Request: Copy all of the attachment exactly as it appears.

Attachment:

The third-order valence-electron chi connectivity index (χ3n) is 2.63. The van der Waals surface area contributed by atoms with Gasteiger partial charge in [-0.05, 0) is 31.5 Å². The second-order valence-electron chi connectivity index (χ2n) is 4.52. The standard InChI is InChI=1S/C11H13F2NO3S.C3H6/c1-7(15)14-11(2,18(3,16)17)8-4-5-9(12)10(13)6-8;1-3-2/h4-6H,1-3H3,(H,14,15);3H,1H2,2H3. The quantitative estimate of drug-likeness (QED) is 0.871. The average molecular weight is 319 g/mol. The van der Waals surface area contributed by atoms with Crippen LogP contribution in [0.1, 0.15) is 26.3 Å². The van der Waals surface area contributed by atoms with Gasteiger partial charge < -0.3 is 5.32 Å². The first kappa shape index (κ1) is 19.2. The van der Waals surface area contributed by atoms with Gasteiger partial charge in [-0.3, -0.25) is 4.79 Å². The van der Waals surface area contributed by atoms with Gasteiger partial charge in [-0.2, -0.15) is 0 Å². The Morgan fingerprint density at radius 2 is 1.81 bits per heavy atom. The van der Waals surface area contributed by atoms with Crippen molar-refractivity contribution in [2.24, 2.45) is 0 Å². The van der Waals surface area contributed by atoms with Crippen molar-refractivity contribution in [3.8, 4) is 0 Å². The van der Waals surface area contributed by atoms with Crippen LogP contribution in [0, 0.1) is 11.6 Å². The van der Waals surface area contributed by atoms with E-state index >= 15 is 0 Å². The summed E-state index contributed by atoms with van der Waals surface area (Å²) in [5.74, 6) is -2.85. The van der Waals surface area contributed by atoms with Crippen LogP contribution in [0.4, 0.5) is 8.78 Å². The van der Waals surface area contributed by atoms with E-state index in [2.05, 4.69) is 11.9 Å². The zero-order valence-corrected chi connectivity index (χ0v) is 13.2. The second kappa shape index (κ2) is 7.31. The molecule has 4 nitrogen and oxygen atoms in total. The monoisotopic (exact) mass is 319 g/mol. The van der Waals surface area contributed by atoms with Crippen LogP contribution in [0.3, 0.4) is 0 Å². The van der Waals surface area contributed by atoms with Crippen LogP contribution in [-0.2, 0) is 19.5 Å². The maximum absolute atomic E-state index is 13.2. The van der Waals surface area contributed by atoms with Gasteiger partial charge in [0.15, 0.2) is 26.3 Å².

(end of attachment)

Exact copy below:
The third-order valence-electron chi connectivity index (χ3n) is 2.63. The van der Waals surface area contributed by atoms with Gasteiger partial charge in [-0.05, 0) is 31.5 Å². The second-order valence-electron chi connectivity index (χ2n) is 4.52. The standard InChI is InChI=1S/C11H13F2NO3S.C3H6/c1-7(15)14-11(2,18(3,16)17)8-4-5-9(12)10(13)6-8;1-3-2/h4-6H,1-3H3,(H,14,15);3H,1H2,2H3. The quantitative estimate of drug-likeness (QED) is 0.871. The average molecular weight is 319 g/mol. The van der Waals surface area contributed by atoms with Crippen LogP contribution in [0.1, 0.15) is 26.3 Å². The van der Waals surface area contributed by atoms with Gasteiger partial charge < -0.3 is 5.32 Å². The first kappa shape index (κ1) is 19.2. The van der Waals surface area contributed by atoms with Gasteiger partial charge in [-0.3, -0.25) is 4.79 Å². The van der Waals surface area contributed by atoms with Gasteiger partial charge in [-0.2, -0.15) is 0 Å². The Morgan fingerprint density at radius 2 is 1.81 bits per heavy atom. The van der Waals surface area contributed by atoms with Crippen molar-refractivity contribution in [2.24, 2.45) is 0 Å². The van der Waals surface area contributed by atoms with Crippen molar-refractivity contribution in [3.8, 4) is 0 Å². The van der Waals surface area contributed by atoms with Crippen LogP contribution in [0, 0.1) is 11.6 Å². The van der Waals surface area contributed by atoms with E-state index >= 15 is 0 Å². The summed E-state index contributed by atoms with van der Waals surface area (Å²) in [5.74, 6) is -2.85. The van der Waals surface area contributed by atoms with Crippen LogP contribution in [0.4, 0.5) is 8.78 Å². The van der Waals surface area contributed by atoms with E-state index in [2.05, 4.69) is 11.9 Å². The zero-order valence-corrected chi connectivity index (χ0v) is 13.2. The second kappa shape index (κ2) is 7.31. The molecule has 4 nitrogen and oxygen atoms in total. The monoisotopic (exact) mass is 319 g/mol. The van der Waals surface area contributed by atoms with Crippen LogP contribution in [0.3, 0.4) is 0 Å². The van der Waals surface area contributed by atoms with Crippen LogP contribution in [-0.2, 0) is 19.5 Å². The maximum absolute atomic E-state index is 13.2. The van der Waals surface area contributed by atoms with Gasteiger partial charge in [0.15, 0.2) is 26.3 Å².